Tracey recently joined forces with a dedicated cancer campaigner from Chatham to highlight Cancer Research UK’s ambition to help more people survive.
She met Phil Wilson to find out the part she could play in helping to achieve Cancer Research UK’s ambition that within 20years three in four of all cancer patients diagnosed will survive at least ten years.
There have been major advances in the fight against cancer over the last 40 years and Cancer Research UK’s work has been at the heart of that progress. Two in four people diagnosed with cancer today in the UK will survive their disease for at least ten years, compared to just one in four in the early 1970s. In the South East, this means that around 21,000* people each year can now expect to survive the disease for at least ten years. But despite the successes, Cancer Research UK believes much more can be done to help more people in the South East and across the UK beat cancer sooner.
Phil was one of over 100 Cancer Research UK Ambassadors who came to Westminster in early July to meet their MPs and highlight the importance of parliamentary support to accelerate progress in the fight against cancer.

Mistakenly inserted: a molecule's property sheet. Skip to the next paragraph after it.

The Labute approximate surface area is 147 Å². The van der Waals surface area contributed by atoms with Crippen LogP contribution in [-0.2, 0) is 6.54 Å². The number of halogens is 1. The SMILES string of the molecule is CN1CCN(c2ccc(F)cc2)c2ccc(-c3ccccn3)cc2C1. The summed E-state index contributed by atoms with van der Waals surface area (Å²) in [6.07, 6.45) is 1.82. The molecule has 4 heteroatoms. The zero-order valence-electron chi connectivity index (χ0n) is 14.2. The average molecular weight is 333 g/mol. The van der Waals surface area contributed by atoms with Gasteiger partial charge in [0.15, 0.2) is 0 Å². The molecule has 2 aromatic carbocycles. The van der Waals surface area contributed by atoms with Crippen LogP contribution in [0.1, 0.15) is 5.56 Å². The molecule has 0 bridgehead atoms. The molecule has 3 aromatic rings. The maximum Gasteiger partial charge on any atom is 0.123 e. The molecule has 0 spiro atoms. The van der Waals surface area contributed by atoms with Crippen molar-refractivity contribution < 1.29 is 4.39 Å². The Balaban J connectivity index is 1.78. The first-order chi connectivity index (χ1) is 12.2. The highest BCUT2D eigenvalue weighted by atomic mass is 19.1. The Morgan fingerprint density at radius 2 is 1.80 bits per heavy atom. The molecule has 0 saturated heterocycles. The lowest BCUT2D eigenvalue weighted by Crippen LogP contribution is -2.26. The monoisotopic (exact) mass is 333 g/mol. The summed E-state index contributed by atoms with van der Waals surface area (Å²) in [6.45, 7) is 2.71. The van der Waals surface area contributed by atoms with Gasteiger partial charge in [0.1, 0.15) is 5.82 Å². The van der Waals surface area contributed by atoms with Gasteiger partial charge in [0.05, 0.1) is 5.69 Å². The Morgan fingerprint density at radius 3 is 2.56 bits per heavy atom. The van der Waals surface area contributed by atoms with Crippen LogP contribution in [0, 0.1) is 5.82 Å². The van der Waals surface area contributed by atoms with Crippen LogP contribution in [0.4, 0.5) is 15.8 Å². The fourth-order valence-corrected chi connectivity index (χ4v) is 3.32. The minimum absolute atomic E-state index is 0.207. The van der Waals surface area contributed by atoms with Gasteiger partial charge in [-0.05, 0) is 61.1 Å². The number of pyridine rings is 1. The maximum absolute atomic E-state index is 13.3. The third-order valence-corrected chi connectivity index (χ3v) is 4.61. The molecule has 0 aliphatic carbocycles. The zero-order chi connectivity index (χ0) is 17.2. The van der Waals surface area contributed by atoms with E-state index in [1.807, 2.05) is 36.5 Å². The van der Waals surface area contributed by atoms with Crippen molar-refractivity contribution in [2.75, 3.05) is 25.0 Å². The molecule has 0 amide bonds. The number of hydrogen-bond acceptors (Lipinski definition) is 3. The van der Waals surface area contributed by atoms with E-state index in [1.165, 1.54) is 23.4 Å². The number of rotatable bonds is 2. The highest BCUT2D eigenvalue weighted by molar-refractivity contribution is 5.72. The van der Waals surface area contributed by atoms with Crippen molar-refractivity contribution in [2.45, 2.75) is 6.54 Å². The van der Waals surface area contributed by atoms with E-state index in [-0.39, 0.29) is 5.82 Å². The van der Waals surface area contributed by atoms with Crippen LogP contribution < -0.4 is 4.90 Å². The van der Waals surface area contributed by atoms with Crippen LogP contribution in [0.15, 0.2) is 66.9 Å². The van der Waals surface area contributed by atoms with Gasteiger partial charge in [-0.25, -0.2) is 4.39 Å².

Phil said: “I’m really excited to have taken part in Cancer Research UK’s day of action, because I know that this is a great way to help make a difference.
“I feel passionate about supporting Cancer Research UK’s work. So many people are diagnosed with cancer and it’s vital that we do all we can to help save more lives.
“Members of my family have been affected by the disease and this is why I wanted to volunteer my time and lend my voice to support the charity’s work.”
He continued: “It was fantastic to meet my MP Tracey Crouch and discuss my reasons for becoming a Cancer Research UK Campaigns Ambassador and why early diagnosis matters to me personally. Cancer Research UK is making huge progress but we need the help and support of MPs like Tracey to help more cancer patients survive.”
Phil urged Tracey to write to the Secretary of State for Health, Jeremy Hunt MP, asking him to back measures to improve early diagnosis, including public awareness campaigns and increased participation in the bowel cancer screening programme.
Tracey said: “It was a pleasure to meet Phil and listen to his story. The charity’s pioneering work into the prevention, diagnosis and treatment of cancer is helping to save millions of lives. It’s vital that we continue to support their work and do everything we can to help beat cancer sooner.”
For more information on how to get involved in Cancer Research UK’s campaigning work, visit cruk.org/campaigns